Whether we are shut inside with those we know well and love, stuck trudging through difficult driving conditions and harsh weather, or whether our exterior world is sunny and bright, let’s make a point to appreciate the treasure God gives us in the people we meet today and let’s seize the opportunity to help them know God’s grace and artistry He has invested in them.
When we look at ourselves and the people we know who follow Jesus, we have to admit some things. Most of us don’t look like world-changers. Most of us don’t fit the caricature of a “soul winner” who changes the world for Jesus. Most of us are ordinary folks doing ordinary things in whom Jesus wants to do something extraordinary.
But rather than Jesus making us into some weird version of ourselves so we can be useful, the Lord wants to redeem us — to take how we are wired by God to be who we are and how we are wired into relationships — and use us to touch those in our circle of influence.
The following video, called Rethink Church, captures the concept pretty well. I hope you like it. Then what follows are some questions to think about that go with this blog post and with this week’s Heartlight.org article, Catch and Release: Witnesses. Hope you are blessed by the thoughts in the article, this post, and the video. I’d love to hear from you and get your take on all of this!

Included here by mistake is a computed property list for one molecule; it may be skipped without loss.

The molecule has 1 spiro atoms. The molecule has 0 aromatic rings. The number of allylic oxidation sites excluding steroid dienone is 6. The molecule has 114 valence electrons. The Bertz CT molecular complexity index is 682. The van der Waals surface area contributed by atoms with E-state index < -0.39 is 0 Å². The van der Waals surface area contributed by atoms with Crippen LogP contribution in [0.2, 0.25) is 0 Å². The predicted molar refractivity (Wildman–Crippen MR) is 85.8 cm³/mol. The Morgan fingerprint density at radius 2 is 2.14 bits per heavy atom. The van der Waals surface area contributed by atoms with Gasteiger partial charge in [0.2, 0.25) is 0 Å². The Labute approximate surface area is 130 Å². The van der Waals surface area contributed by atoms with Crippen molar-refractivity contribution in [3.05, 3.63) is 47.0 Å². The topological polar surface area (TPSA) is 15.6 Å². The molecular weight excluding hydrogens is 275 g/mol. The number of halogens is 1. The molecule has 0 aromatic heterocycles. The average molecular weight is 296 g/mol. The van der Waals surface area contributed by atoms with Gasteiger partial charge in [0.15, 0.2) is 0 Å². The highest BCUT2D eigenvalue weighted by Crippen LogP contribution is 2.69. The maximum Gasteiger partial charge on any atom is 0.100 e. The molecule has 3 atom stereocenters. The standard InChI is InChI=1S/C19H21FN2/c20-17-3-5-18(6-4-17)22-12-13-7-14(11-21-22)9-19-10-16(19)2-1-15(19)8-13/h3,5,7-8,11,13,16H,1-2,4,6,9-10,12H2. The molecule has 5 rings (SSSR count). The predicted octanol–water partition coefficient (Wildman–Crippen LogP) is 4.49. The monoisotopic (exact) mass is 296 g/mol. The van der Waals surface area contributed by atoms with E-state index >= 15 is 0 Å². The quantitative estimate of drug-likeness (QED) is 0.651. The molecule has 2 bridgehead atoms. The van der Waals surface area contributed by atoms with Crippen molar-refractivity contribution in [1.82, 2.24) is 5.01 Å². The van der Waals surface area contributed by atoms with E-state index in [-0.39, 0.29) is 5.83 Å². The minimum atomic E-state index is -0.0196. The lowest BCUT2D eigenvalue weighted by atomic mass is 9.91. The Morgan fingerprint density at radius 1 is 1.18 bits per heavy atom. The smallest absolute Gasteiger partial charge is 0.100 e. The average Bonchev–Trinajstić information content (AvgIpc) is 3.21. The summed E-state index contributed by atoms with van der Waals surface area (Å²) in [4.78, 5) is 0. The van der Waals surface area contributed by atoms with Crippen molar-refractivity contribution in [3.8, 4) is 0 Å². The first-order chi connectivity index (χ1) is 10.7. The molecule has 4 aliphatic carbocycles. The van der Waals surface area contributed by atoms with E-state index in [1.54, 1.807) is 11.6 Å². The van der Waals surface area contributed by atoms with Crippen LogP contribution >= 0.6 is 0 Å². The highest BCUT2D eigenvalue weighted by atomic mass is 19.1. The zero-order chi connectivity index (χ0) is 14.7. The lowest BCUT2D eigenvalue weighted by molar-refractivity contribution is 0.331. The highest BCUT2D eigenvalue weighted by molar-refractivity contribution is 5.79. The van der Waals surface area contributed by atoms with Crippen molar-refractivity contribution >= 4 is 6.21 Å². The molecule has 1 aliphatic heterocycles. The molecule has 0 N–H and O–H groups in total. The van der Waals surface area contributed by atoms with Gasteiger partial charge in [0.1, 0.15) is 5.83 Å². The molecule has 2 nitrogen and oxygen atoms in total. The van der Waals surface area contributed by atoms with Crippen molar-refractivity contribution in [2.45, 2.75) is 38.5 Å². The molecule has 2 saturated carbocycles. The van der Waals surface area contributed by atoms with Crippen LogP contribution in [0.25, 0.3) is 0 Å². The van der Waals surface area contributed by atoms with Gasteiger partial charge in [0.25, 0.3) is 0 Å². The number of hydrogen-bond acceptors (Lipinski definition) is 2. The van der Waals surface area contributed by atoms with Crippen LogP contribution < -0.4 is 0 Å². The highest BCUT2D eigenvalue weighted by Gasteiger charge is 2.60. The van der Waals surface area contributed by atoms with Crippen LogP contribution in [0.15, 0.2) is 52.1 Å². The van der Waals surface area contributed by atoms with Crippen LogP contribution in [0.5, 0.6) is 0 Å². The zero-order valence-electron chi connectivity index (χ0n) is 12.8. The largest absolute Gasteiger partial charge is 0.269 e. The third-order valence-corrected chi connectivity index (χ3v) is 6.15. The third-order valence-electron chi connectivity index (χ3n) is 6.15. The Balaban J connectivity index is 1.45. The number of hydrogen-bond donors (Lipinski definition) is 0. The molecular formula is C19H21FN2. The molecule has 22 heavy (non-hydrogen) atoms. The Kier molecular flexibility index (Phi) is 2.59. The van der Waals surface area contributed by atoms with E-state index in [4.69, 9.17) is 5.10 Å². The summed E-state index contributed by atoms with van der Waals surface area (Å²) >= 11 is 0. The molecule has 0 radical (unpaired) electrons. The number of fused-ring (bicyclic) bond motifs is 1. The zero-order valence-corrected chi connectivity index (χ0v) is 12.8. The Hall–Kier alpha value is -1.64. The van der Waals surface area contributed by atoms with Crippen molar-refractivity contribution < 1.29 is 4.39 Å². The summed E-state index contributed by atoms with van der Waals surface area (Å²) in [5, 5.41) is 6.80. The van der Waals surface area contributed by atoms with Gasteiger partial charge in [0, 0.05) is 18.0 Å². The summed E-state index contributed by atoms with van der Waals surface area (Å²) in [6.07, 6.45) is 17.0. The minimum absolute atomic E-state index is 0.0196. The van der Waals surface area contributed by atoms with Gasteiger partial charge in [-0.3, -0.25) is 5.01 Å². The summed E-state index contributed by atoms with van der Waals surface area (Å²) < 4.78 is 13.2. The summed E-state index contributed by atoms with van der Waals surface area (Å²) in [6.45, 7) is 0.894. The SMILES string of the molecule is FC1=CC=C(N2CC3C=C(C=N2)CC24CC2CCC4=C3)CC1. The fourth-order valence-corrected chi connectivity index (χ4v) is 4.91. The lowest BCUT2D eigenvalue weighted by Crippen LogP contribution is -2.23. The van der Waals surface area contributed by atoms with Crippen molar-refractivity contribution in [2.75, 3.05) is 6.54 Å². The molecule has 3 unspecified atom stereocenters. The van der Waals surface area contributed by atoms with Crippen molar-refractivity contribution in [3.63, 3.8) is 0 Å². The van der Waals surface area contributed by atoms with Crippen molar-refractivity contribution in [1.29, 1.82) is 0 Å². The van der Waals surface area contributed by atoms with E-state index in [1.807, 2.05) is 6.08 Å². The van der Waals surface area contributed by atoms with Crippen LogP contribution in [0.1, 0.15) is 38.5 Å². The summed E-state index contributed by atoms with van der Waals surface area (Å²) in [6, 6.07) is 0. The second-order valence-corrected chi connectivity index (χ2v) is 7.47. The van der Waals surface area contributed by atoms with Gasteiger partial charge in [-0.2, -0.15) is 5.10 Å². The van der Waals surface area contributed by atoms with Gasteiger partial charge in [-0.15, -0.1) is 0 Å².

Read through Ephesians 2:1-10 and think about how the movement from “dead” to “grace” to “handiwork” is the story of the life of Peter … Mary Magdalene … of yourself.
How did that movement help the early followers of Jesus live as his witnesses to others?
How can this realization help you be a witness to Jesus?
Why do you think it was important for Jesus to choose “ordinary” people to be with him and then go out and be witneeses to others of the difference that he made in their lives? (Acts 4:13)
What are some of the things the devil places in your head and heart to try to keep you from believing you have anything to share with others about Jesus?
How could Peter have used the same excuse in his life?
How could Mary Magdalene used the same excuse in her life?
How does it make you feel to know that you are Jesus’ plan to touch the world with his grace?
How do you think that early bunch of Jesus’ followers felt when they realized that they were his only plan?